Two 'Oldowan' Assemblages in the Plio-Pleistocene Deposits of the Orce Region, Southeast Spain
Gilbert, J., Gilbert, Ll., Iglesias, A., Maestro, E., Antiquity
Stone artefacts reported from the Orce region (Grenada, Spain) indicate a first human presence in western Europe as early as the Plio-Pleistocene boundary, making a 'long chronology' for European hominids against the claims for a briefer human presence. Excavations of Barranco Leon-5 and Fuentenueva-3a in 1995 have produced two groups of lithic artefacts of 'Oldowan' type, seen as the most ancient of western Europe by faunal associations and palaeomagnetic study.
The first hominid colonization of Europe by Homo was much debated in the Paris 1989 symposium (Bonifay & Vandermeersch 1991). One conclusion regarding the oldest lithic artefacts was:
. . . les premiers peuplements humains de ces regions sont tres anciens, anterieurs au debut du Pleistocene ancien, dont d'un age superieur ou egal a 2 M.a localises dans le sad du pays. Cependant, ces plus anciens vestiges ne sont representes que par des objets isoles (mais, semble-t-il de typologie tres sore) bien situes dans series stratigraphiques bien datees (Localites de Cortijo de don Alfonso, Orce . . .).
The 1993 Tautavel meeting of European, Moroccan and Caucasian Palaeolithic specialists developed the 'short chronology' which recognized the first human occupation of Europe from after 500,000 years. ANTIQUITY published an article (Roebroeks & Kolfschoten 1994) which summarized the conclusions of the Tautavel meeting. The discovery of the Boxgrove tibia in England (Roberts 1994) provided new and important arguments which seemed to support this hypothesis. Clive Gamble (1994) remarked in Nature:
The case for even older archaeological sites of up two millon years old in southern France, Spain and Czechoslovakia looks weaker still: there are no widely accepted hominid remains and the human origin of the stone artefacts is disputed.
The ANTIQUITY and Nature articles both opposed the conclusions of the Paris meeting, and the Orce and Cueva Victoria findings were thus relegated to oblivion.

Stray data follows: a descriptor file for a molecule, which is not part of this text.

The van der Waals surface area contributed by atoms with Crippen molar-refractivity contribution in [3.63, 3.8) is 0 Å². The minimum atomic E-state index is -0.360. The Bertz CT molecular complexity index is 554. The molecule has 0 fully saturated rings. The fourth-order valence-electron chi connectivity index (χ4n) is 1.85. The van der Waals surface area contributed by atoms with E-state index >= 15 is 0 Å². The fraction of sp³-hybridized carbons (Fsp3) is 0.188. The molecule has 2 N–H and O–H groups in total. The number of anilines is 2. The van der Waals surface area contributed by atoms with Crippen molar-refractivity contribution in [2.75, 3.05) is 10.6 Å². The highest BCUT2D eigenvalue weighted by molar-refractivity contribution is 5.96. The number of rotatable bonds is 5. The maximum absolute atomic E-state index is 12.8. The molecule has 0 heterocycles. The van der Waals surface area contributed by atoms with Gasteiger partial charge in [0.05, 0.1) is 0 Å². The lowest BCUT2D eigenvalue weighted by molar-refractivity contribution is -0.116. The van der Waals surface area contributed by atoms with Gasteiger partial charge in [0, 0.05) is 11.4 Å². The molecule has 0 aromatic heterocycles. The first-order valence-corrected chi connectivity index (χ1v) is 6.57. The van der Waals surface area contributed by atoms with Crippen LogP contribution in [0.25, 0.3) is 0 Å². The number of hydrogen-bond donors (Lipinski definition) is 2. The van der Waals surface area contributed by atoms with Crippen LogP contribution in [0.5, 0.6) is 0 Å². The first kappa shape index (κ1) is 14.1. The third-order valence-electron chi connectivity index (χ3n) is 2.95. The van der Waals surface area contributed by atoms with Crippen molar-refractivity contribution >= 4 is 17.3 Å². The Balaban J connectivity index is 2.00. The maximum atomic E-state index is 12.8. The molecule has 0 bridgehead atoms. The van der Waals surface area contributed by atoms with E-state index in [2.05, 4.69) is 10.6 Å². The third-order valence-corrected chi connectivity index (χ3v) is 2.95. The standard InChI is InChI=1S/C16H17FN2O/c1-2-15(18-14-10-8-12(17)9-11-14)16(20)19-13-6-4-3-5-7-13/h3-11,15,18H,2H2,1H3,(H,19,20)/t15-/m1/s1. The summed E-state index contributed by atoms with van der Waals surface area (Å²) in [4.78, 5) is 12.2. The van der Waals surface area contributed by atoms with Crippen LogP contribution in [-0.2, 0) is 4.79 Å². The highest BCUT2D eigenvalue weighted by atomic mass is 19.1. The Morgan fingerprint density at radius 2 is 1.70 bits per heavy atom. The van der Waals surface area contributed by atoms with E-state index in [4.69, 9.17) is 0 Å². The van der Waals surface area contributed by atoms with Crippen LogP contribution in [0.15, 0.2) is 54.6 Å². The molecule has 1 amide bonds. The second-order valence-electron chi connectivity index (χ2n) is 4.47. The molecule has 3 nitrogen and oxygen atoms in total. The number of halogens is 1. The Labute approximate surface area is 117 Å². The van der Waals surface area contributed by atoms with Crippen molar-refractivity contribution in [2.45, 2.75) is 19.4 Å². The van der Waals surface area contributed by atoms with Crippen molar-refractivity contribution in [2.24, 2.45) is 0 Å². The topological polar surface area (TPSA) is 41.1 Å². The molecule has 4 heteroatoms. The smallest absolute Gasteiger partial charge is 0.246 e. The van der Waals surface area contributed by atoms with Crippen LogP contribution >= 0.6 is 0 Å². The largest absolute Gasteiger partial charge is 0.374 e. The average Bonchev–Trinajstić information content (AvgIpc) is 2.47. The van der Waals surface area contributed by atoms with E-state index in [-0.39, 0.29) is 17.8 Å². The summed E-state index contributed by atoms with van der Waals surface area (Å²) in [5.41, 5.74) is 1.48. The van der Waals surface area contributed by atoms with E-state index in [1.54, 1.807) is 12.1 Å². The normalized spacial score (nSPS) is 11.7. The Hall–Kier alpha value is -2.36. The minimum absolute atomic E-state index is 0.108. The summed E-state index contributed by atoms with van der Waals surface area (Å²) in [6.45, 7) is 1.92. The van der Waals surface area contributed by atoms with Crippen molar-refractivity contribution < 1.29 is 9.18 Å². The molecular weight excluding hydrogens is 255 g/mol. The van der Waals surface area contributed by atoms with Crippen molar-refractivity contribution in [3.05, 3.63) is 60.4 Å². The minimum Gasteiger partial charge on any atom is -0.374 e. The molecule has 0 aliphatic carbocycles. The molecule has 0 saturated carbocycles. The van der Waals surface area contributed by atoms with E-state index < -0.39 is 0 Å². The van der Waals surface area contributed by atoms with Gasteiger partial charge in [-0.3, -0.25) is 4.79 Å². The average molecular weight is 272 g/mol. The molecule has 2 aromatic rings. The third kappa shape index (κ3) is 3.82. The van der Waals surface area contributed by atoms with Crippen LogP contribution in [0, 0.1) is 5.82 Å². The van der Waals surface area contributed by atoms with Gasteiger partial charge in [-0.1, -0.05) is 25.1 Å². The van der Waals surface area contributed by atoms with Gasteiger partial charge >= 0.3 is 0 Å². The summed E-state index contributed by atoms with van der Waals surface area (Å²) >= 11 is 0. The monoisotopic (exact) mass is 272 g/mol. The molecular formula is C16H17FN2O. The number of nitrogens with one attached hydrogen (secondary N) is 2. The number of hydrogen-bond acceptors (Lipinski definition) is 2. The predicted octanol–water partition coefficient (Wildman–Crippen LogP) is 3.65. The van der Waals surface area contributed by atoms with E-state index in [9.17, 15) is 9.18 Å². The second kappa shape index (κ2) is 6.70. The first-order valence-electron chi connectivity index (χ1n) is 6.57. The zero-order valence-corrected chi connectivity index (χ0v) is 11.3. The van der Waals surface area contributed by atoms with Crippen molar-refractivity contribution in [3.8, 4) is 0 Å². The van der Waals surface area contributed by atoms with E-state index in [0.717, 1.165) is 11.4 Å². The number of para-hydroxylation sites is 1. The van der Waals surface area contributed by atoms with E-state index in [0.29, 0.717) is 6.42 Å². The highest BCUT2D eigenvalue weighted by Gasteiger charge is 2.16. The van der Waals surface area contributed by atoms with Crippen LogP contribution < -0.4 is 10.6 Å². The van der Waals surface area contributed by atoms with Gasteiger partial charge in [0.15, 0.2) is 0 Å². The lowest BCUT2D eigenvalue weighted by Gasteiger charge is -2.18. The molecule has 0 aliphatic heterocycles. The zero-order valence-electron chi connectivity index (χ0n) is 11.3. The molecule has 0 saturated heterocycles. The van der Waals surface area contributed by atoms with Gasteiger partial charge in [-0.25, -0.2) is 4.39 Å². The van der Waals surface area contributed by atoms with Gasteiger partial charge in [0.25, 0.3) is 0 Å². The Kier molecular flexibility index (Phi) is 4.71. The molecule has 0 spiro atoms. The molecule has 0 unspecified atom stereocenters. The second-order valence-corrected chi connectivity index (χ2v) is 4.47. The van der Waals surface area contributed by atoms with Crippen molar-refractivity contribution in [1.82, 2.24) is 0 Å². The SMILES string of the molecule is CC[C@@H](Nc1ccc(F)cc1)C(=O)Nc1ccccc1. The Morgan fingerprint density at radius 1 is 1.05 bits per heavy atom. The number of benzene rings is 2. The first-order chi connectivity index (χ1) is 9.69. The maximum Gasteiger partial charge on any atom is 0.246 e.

The finds of TD6 in Atapuerca (Carbonell et al. 1995) extended the age in the 'short chronology' to 750,000 years old, but nothing essential changed; these remains were classified as a primitive form of Homo heidelbergensis (later homo antecessor (Bermudez de Castro et al. 1997) and related to the Mailer mandible, still considered to be the oldest human fossil in Europe.
After the 1995 International Conference of Human Paleontology in Orce (SE Spain), Dennell & Roebroeks (1996: 541) modified the 'short chronology' in ANTIQUITY, confirming that at present a
'short' chronology is more reasonable than a 'long' one for northern Europe, and perhaps even for southern Europe outside Spain, if that was initially colonized via North Africa and not the Near East.
The Orce and Cueva Victoria sites, discussed here, demonstrate Spain's exceptional position.
The northeast sector of the Guadix-Baza basin, in southeast Spain [ILLUSTRATION FOR FIGURE 1 OMITTED], contains a continental sedimentary sequence over 100 metres deep. Sedimentation in this area was almost continuous between the Late Miocene and the Upper Pleistocene. These Plio-Pleistocene sediments form seven depositional cycles separated by unconformities. These cycles began with fluvial sediments and finished with lacustrine deposits. The deposition of one or other of these depended on the relative position of the lake level mainly in relation to global climatic oscillations (Ll. Gibert et al. 1997) [ILLUSTRATION FOR FIGURE 2 OMITTED].
The deposit of BL-5 at Bartanco Leon is located in a unique bed of fine sand that belongs to the distal part of a small alluvial system, varying in thickness between 10 and 25 cm. Discovered by Josep and Lluis Gibert in 1979, BL-5 is a classical palaeontological site (first published by Agusti 1984). During a survey in 1983, the first lithic artefacts were discovered by J. Gibert and A. Iglesias (J. …